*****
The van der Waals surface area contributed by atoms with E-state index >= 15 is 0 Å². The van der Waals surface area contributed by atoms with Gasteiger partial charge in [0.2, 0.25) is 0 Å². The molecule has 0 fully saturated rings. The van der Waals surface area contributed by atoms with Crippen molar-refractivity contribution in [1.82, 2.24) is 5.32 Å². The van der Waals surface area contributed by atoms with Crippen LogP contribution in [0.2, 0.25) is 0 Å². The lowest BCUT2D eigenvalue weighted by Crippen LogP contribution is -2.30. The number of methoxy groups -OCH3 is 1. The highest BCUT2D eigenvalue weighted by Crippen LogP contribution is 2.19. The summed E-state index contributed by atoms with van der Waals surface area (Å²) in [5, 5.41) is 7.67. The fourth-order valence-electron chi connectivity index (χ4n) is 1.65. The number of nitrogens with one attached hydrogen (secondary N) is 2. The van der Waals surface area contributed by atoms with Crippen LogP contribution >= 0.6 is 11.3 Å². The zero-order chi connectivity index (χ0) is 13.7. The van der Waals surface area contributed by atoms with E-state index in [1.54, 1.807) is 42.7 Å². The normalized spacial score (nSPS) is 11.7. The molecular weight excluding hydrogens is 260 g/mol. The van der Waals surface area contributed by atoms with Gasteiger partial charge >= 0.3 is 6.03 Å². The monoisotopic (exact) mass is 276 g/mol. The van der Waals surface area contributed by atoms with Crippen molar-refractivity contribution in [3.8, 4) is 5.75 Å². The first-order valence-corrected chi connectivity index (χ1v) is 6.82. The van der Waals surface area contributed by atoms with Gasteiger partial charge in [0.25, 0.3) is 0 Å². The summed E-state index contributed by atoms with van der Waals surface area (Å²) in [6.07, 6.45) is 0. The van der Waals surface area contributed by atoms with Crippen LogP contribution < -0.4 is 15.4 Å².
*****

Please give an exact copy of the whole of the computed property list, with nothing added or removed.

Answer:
The van der Waals surface area contributed by atoms with E-state index >= 15 is 0 Å². The van der Waals surface area contributed by atoms with Gasteiger partial charge in [0.2, 0.25) is 0 Å². The molecule has 0 fully saturated rings. The van der Waals surface area contributed by atoms with Crippen molar-refractivity contribution in [1.82, 2.24) is 5.32 Å². The van der Waals surface area contributed by atoms with Crippen LogP contribution in [0.2, 0.25) is 0 Å². The lowest BCUT2D eigenvalue weighted by Crippen LogP contribution is -2.30. The number of methoxy groups -OCH3 is 1. The highest BCUT2D eigenvalue weighted by Crippen LogP contribution is 2.19. The summed E-state index contributed by atoms with van der Waals surface area (Å²) in [5, 5.41) is 7.67. The fourth-order valence-electron chi connectivity index (χ4n) is 1.65. The number of nitrogens with one attached hydrogen (secondary N) is 2. The van der Waals surface area contributed by atoms with Crippen LogP contribution >= 0.6 is 11.3 Å². The zero-order chi connectivity index (χ0) is 13.7. The van der Waals surface area contributed by atoms with E-state index in [1.54, 1.807) is 42.7 Å². The normalized spacial score (nSPS) is 11.7. The molecular weight excluding hydrogens is 260 g/mol. The van der Waals surface area contributed by atoms with Gasteiger partial charge >= 0.3 is 6.03 Å². The monoisotopic (exact) mass is 276 g/mol. The van der Waals surface area contributed by atoms with Crippen molar-refractivity contribution in [3.8, 4) is 5.75 Å². The first-order valence-corrected chi connectivity index (χ1v) is 6.82. The van der Waals surface area contributed by atoms with Gasteiger partial charge in [0.25, 0.3) is 0 Å². The summed E-state index contributed by atoms with van der Waals surface area (Å²) in [6.07, 6.45) is 0. The van der Waals surface area contributed by atoms with Crippen LogP contribution < -0.4 is 15.4 Å².